1999 年 52 巻 2 号 p. 317-333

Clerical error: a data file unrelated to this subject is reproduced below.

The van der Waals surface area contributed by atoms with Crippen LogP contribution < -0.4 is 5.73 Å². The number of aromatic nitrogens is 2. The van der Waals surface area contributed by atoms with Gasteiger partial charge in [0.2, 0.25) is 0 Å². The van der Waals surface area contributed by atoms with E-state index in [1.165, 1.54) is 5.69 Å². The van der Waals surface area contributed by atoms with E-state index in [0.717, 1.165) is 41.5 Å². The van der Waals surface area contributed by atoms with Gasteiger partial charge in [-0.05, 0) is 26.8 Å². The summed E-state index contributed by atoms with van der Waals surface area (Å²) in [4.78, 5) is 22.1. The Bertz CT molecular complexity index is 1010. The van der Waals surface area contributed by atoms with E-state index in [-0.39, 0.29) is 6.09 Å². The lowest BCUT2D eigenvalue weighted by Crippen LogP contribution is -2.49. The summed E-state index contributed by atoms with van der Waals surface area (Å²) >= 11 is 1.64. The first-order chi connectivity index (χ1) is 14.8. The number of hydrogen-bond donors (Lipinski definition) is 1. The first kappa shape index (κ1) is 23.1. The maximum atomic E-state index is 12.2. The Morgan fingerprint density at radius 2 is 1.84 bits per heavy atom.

Nozawa et al. (1995) proposed a source model with two big subevents of the same seismic moment for the 1923 Kanto earthquake (M=7.9), through the simulation of the records by the Imamura-type strong motion seismograph (displacementmeter) at Gifu observatory. This model was named Model I in the present study. The first subevent of Model I is located under the Odawara city, having a fault plane with the strike of N290°E and the rake angle of 162°. This fault has much strike slip component, which is consistent with the focal mechanism solution by KANAMORI (1971). However, the direction of the strike is not compatible with the trench axis of the Sagami trough. The second subevent occurring 12s after the first subevent is located under the Miura Peninsula. The fault of the second subevent, having much dip slip component, well explains the geodetic data. Recently, the seismograms by the Imamura-type strong motion seismographs at Sendai (Mukaiyama) observatory and Yamagata observatory were examined and the instrumental responses of the seismographs were revealed. Crustal structure from source to stations was estimated in the present study so as to explain the observed Love and Rayleigh waves at Sendai (JMA) and Yamagata observatories from the recent events occurring near the focal region of the 1923 Kanto earthquake. However, Model I failed to explain the records of the 1923 Kanto earthquake at Sendai (Mukaiyama) and Yamagata observatories, using the obtained crustal structure. Then, we revised Model I to explain these records, in consideration of the newly determined focal mechanism solution by Lallemant et al.. (1996) and iso-depth contour of the upper boundary of the Philippine Sea plate by Ishida (1992). The first subevent of the revised model (Model R) has a fault plane with the strike of N321°E and the rake angle of 128°, and the twice of seismic moment of the second subevent. The direction of the fault strike of the first subevent is parallel to the trench axis of the Sagami trough, while the fault plane of the second subevent is the same as Model I. Model R succeeded in explaining not only the records at Sendai (Mukaiyama) and Yamagata observatories but also those at Gifu observatory in the period range from 2 to 20s. This shows the fault model, being in agreement with the geometry of subduction zone along the Sagami trough, is better to explain the seismic records observed in Japan.